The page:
The only serious prospect of a boycott was led by America, with public opinion evenly divided.  There were powerful voices urging a boycott because the US State Office knew exactly what was going on in Germany, but that fizzled out when Avery Brundage, president of the American Olympic Committee was personally invited by Hitler to see the preparations.  He was charmed by everything he saw, and that was the end of that.  Perhaps if America had led a boycott, things might have been different, but the UK was too busy appeasing Hitler,  and Australia was too sport-obsessed to contemplate it.

Everyone knows that the Berlin Olympics were a propaganda triumph, but Writer sketches in significant detail just how sophisticated the propaganda machine was.  Today we are used to spin merchants peddling all sorts of lies and you don’t have to be particularly astute to recognise it, but Goebbels was masterful in his choreography of events.  Dangerous Games is worth reading for this aspect of events on its own.

So, Dangerous Games is not just a book for people interested in sport!

Author: Larry Writers
Title: Dangerous Games, Australia at the 1936 Olympics
Publisher: Allen and Unwin, 2015
ISBN: 9781743319383
Source: Kingston Library


Fishpond: Dangerous Games: Australia at the 1936 Nazi Olympics


  1. Sounds like an interesting book, Lisa. I read “The Boys in the Boat” earlier this year about our rowing team from the University of Washington (Washington state, not DC). These were not Harvard/Yale boys – not even Berkeley kids. These kids were from timber country people – some had to really scrape together to even go to school. And then with practice and training and games it got pretty rough. But they gave it their all and won the 1st in rowing right in front of Hitler. lol – (Jesse Owens wasn’t the only non-German winner.)

    These books are interesting to me because although I’m not interested in the sport at all – I do enjoy reading about the Hitler hubris – like In the Garden of the Beasts (Eric Larson) which details the life of a US ambassador’s daughter in those days. Fine book.


    • Oh – yes, I think the Australian team was mentioned in Boys in the Boat. But everyone was partying quite a lot – some scandals about it.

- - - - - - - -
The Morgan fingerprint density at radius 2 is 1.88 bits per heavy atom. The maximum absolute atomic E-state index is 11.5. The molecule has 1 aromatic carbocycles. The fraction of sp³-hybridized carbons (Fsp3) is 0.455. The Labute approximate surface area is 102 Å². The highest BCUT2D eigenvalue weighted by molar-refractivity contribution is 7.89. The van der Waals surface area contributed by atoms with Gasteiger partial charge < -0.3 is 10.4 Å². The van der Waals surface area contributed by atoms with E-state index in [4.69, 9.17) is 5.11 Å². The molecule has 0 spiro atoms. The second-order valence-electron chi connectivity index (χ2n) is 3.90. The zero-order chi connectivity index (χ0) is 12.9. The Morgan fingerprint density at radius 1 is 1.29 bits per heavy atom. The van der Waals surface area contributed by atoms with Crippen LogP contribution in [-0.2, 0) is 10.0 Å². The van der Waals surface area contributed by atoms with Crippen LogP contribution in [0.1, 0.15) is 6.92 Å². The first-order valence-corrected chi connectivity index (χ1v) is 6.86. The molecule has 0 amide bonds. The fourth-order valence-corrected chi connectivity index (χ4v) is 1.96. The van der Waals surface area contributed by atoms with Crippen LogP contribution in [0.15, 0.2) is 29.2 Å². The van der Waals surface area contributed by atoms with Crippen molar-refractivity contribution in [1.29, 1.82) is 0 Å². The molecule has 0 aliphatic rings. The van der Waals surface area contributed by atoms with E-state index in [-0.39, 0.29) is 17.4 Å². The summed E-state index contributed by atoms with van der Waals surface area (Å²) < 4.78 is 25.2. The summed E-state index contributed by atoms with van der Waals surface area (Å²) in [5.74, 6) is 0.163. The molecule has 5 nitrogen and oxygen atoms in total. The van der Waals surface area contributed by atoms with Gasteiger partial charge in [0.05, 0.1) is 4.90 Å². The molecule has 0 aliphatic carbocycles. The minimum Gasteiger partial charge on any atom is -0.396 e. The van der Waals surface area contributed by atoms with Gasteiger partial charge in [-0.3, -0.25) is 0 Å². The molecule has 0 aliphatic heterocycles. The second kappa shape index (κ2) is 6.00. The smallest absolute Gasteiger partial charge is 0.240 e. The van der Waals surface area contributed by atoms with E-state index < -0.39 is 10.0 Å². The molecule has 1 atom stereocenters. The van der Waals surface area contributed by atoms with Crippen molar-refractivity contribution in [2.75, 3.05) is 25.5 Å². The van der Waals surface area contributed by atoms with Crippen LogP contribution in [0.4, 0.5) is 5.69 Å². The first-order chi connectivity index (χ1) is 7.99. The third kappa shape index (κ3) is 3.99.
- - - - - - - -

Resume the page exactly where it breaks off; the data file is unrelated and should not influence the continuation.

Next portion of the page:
2. These class issues seem to have arisen here too. Some of the men, notably the rowers, came from prestigious grammar schools, while others had had very little education and had led knockabout lives. In interviews long after the event it came out that there was some friction between them. But LOL bad behaviour, called larrikinism here, seems to have been a feature regardless of their background.
    It’s the management of the propaganda tat I find not just interesting, but also instructive. In a sporty nation like ours, big events like the Olympics, the Commonwealth Games etc are always a good distraction from political issues that the government would like brushed under the carpet.


  3. I heard Larry Writer interviewed by Richard Fidler.
    Richard Fidler is such a good interviewer that I feel as if I have read the books that he discusses with the author- probably not good for book sales!

    Liked by 1 person

    • I heard that podcast too. It’s a very good summary of the book from the sounds of it.


      • Yes, I enjoy Richard Fidler too, and also Michael Cathcart – he’s not afraid to tackle more challenging books, which I like. WE are so lucky to have our Aunty ABC.

        Liked by 1 person

  4. Actually, I finished listening to it today, and it wasn’t Richard interviewing him- instead a female interviewer who obviously was replacing him that day. Nonetheless, it’s the design of the program (as well as the interviewer!) with about 45 minutes one-on-one


    • I’ve just listened to it today, and I think the interviewer was rather naïve. It doesn’t seem to have occurred to either of them that the reason that Jewish competitor didn’t give the real reason for pulling out at the time might have been that he didn’t want to be subjected to anti-Semitism here. Plenty of people didn’t reveal Jewish ancestry here because there was so much discrimination, legal and otherwise.